“Don’t assume that I came to destroy the Law or the Prophets. I did not come to destroy but to fulfill” (Matt. 5:17).
I have heard the verse above used to prove that Christians are still required to keep the law. Jesus said He didn’t come to destroy the law so we need to keep it. Granted, Jesus didn’t come to destroy the law. That said, He did fulfill it. If we agree He fulfilled the law, then we should consider what that means.
In considering what it means for Jesus to fulfill the law, we make some assumptions. We look at the law as what God expects of humans generally. Encumbered as we are by sin, no one can live up to the standards of the law. Jesus had no sin so was able to live without breaking any commands. This is how we often think about Jesus fulfilling the law.
While there is some truth in this way of looking at the law, I think it’s flawed. I have come to think that the law was never about what God requires of people. The law was written to show us Jesus (Col. 2:17; 2 Cor. 3:14-16; Heb. 10:1). Jesus fulfills the law because it was written about Him. I can never fulfill the law even if I keep the commands because it’s not about me or how I behave. (For a more in depth treatment of this idea, see this excellent post by my friend, Daniel Brown).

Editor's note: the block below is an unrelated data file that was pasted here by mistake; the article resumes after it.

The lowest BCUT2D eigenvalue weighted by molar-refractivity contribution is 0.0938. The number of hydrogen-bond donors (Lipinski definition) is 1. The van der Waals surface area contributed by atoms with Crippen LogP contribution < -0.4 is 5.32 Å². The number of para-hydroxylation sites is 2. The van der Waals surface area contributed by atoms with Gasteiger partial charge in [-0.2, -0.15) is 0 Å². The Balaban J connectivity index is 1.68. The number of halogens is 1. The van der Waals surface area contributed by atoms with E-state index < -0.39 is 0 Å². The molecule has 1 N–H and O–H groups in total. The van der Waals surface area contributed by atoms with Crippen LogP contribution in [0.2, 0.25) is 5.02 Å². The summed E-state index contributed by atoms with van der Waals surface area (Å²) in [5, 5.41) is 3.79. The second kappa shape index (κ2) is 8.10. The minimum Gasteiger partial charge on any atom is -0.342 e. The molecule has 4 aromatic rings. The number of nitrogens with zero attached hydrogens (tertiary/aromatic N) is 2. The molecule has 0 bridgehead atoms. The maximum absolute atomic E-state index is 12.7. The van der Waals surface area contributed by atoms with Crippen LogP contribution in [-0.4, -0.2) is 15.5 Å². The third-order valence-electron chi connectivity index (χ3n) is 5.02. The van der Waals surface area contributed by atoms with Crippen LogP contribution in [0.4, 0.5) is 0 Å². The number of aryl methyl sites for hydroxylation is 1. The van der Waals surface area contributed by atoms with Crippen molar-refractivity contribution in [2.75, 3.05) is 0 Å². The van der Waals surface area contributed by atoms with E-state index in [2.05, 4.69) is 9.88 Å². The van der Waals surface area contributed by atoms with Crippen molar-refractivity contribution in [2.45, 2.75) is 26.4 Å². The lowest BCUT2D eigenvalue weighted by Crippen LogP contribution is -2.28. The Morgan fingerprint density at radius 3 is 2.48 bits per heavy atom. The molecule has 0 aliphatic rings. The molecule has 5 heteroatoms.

We have chosen to live independently of God, not only in immorality but in religion. God gave the law as if to say, “OK, you want to please me on your own? Here you go, here is what my perfect, beloved Son looks like. Use your own willpower to be Him.”
Put this way, it sounds impossible, ridiculous. Yet the globe is full of people sincerely trying to follow the law because they believe God wants it.
God doesn’t want you and I to fulfill the law. He wants His Son, who fulfills the law. The wonder of being born again is that THE Son, the Son God desires, is placed in us. The law is fulfilled for us merely by Christ being in us.
Now, since the law is a shadow cast by Christ, He won’t commit murder or adultery; He won’t steal or worship idols. In fact, He won’t stop with the letter of the law. Jesus will turn the other cheek and go the extra mile. Fulfilling the law means filling the law full and overflowing its limits. Jesus always does what pleases the Father (John 8:29). It was true when He walked the earth, and it’s true in our hearts.
There is a critical difference between believing we must fulfill the law and believing Christ is the fulfillment. It is the difference between the old and new covenants; between condemnation and acceptance; between death and life. It is the difference between the form of godliness and the power of it (2 Tim. 3:5).